I must have some uncanny ability to hide bottles whenever someone busts out a camera, because I know I'm tagged in more than a few drunken photos on Facebook. According to Social Sweepster, though, the most scandalous images of me online include an Engadget group photo -- the caption "final group shot" raised a red flag -- and a pic of my mom and I drinking out of skull-shaped glasses. Seriously.
Social Sweepster, currently in beta, is a web app that uses language-processing and its own algorithm to comb your social media profiles for photos and text with "incriminating potential." It looks for beer bottles, bongs and other party paraphernalia, along with words that could be construed as "potty language." You simply sign in, allow the site access to your Facebook and Twitter accounts and specify how far back in time you'd like to search. Tom McGrath, the founder and CEO, told me that the service will scan Instagram and other platforms down the line, but currently only the two social networks are supported.
When you receive an email with the results, you'll see images and text divided by high, medium and low confidence, indicating how sure the site is that the content is objectionable. (Objectionable, of course, being a very subjective matter.) You can filter results to see only photos or text, and you can exclude results you've already seen. You'll have the option to delete tweets directly, while you'll have to hop over to Facebook if you want to scrub any photos or posts. Another useful tool: You can use Google's reverse image search to see if any of your photos have landed elsewhere on the internet.
For high schoolers applying to college or anyone looking to maintain an online reputation, Social Sweepster is an easy way to find and erase bongs and beer bottles from their searchable past. And as recruiters increasingly turn to social media for screening potential employees, having a squeaky-clean profile's become more important than ever. But for someone like me, whose worst offenses include tweeting about champagne brunch and a band called The Knife, it's just plain hilarious. I'm 99.9 percent sure none of this activity would count as a dealbreaker in a potential employer's eyes, but it's always better to be on the safe side.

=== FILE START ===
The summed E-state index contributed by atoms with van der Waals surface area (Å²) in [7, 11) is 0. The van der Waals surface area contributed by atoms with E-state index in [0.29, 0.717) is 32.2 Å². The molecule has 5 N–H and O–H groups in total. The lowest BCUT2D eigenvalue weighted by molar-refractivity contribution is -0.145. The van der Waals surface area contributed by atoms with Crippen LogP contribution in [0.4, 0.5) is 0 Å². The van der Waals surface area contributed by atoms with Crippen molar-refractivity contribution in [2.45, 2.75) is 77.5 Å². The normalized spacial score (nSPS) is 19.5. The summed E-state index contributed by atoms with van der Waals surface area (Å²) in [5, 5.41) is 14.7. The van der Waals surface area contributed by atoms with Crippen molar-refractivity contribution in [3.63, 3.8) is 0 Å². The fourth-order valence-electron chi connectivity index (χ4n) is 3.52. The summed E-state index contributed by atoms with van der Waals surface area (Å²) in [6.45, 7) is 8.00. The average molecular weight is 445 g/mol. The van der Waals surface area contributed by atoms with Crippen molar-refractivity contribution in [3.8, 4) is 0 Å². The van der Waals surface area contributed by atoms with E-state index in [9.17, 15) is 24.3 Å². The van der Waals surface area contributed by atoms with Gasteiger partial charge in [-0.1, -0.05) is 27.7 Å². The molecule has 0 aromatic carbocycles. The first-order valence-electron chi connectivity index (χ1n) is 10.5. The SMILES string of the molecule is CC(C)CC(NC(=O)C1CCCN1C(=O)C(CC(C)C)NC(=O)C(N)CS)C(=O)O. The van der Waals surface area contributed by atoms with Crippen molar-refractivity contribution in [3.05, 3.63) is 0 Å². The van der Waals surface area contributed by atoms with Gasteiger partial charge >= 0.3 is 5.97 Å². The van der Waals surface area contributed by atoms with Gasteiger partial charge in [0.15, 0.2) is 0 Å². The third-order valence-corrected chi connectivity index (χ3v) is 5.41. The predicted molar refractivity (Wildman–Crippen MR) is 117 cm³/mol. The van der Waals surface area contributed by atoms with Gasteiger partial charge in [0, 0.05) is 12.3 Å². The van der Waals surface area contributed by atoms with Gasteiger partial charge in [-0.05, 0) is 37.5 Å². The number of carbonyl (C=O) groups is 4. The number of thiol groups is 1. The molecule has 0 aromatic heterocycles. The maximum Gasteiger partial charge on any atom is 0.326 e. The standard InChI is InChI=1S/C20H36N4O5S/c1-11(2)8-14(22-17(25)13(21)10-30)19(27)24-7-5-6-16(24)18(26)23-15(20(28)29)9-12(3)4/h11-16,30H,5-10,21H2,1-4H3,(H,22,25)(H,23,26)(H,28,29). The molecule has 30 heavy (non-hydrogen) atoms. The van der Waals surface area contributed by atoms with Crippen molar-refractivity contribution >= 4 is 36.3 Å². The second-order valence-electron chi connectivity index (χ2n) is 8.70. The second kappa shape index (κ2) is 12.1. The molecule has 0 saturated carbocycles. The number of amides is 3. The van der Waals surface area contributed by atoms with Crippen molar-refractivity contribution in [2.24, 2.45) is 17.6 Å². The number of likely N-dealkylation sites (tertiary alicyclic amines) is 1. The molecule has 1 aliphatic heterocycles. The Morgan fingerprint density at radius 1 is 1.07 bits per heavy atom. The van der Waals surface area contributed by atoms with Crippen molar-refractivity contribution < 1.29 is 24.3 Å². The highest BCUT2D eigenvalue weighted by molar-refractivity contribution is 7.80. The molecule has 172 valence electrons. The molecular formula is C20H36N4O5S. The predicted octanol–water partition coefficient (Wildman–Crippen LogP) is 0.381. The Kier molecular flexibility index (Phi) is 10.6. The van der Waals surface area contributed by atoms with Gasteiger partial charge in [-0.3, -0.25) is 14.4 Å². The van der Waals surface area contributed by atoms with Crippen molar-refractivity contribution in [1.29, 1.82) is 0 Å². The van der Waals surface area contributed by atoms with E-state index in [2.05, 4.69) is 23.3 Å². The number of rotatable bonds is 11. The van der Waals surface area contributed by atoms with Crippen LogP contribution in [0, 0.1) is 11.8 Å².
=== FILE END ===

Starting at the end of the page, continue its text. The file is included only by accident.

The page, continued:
When I scanned my Facebook and Twitter accounts, Social Sweepster turned up 180 high-confidence results, mostly Facebook posts and tweets containing allegedly controversial words like punch, smoke, stolen and alcohol. (Most of those were actually in work-related tweets.) The German article "die" showed up among my results; as it turns out English is the only language that's fully supported for now. Several Facebook photos with alcohol in the shot were all the way down in the "low confidence" results, too.
This is a product in beta, after all, and testers can help Social Sweepster improve its algorithm by indicating inappropriate items that escaped detection. As the company's algorithm improves over time, results like the inoffensive Engadget photo will hopefully be eliminated. If you're interested in taking the service for a test drive, you can apply to become a beta user. Social Sweepster's sending invites to the first 10,000 applicants, so hustle to it. It's unclear when the service will be available to the general public, but the fee will likely depend on how many photos you want scanned and how quickly you need the results. The service's also offering demos to enterprise clients, so it's possible that companies and universities could use this same technology for vetting purposes.
Finally, if you do nab an early invite, I suggest taking advantage of the slideshow tool for revisiting all those ill-advised college shenanigans. Just add a YouTube link for Green Day's "Time of Your Life" and you're set.